So what is the view that the “average guy” sees in this maelstrom of building and economic boom going on in Bali these days? The first in a series of ‘short takes’ done in cooperation with Jakarta Post’s Bali Buzz, where it appeared initially.

text and photos by Rio Helmi

On my early morning photo excursions in the countryside around central Bali there are a number of favourite warung (snack and coffee stalls) – marked on my mental map. Some are great for a savory bubur (spicy rice porridge), others for a variety of sweeter fare. It’s not just the quality of the food that earns a star on my routes; the owner’s personality is a big part of it.

One such place is Pak Sudana’s funky little hole in the wall at the Pujung market. And there’s an added bonus: it’s nearly always open no matter how early in the morning. Pak Sudana and his wife are up at 4 am on most days prepping their scrumptious fried bananas, clay-baked lak-lak, and on market days black rice puddings. The fritters are done in aluminum pans filled with boiling oil, don’t ask what kind; it’s definitely not slow food. And they make real, honest to goodness kick-ass Bali coffee, grinds and all – no espressop here. On market days they get up at 2 am. That’s every third day.


This couple has worked for every little thing they have got. Pak Sudana is a bit of a man of the world, straining out sly, homespun wisdom along with the bubbling oil he drains off the golden banana fritters.

In between customers buying plastic bags of hot sweets (out of politeness I don’t discuss the effect of plastic on hot food, you need a Green School mom for that job), we chat about the old days, about the changes in Balinese attitudes over the last 4 decades, about the younger generation.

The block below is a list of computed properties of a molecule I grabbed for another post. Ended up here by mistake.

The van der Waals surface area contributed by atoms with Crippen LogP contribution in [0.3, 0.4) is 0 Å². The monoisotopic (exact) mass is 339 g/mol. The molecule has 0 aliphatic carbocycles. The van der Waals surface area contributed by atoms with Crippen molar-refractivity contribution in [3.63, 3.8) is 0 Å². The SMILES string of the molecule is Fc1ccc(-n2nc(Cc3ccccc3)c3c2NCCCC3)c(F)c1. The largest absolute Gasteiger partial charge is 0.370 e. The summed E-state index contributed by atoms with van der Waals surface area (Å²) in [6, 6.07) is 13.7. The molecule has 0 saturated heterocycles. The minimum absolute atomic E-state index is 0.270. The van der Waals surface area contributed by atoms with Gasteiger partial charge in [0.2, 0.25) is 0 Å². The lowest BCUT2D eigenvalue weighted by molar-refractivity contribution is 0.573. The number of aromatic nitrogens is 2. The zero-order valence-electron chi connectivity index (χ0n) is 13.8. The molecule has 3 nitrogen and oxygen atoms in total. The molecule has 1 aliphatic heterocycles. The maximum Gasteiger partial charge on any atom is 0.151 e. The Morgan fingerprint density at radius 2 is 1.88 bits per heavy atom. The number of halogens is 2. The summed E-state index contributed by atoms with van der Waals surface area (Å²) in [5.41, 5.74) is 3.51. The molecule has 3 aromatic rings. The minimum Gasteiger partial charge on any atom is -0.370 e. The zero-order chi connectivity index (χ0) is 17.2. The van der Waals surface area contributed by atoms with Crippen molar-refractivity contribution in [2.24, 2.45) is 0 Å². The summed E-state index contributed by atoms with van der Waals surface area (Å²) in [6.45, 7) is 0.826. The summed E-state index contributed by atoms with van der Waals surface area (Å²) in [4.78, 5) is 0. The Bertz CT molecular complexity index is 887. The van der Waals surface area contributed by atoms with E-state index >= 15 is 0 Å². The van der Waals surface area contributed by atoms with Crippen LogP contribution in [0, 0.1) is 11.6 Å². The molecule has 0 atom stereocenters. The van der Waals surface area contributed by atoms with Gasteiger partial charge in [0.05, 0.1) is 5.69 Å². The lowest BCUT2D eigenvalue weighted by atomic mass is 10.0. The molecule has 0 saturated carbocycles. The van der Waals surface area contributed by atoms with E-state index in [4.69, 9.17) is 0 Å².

Although he deplores the fact that so much ricefield has been sold to foreigners, he himself is trying to sell a 15are plot up near Taro. I try as delicately as possible to suggest it seems a little contradictory. He shrugs snd says: “But what do I have to give my son for a good start in life?” I suggest maybe his son could work as hard as he does. He smiles wrily: “Things are different now. Money is has become a dewa –everyone deifies it.” The conversation turns to what people do with their money when they sell land. “Ah usually they get a flash car and stuff, then run out of cash. Gayanya kota, otaknya desa (city style, village brain).” he snorts.

The reality is that the cost of living for a basic standard of comfort has gone up exponentially since the Eat Pray Love fueled land grab around Ubud. Yet for around Rp 5000.- you could eat yourself silly here and have coffee to boot. At this rate, I can’t figure the maths out that would see Pak Sudana and his wife retiring anytime soon.

“So maybe things will get better now that we have a new president? Did you watch the PDIP congress on tv? What do you think of Ibu Megawati” I venture, slyly hoping to draw him out. “Oh, I have no time for that. But I’ll watch Sule (a popular Indonesian comedian) anytime, he also talks ‘east-west’ (kangin-kauh, a Balinese expression for senseless talk) but at least it’s funny.”.

I find I have no comeback for this. Slurping the rest of my coffee according to local etiquette, I think to myself maybe I should watch Sule too. Now if only Pak Sudana had wifi in his warung….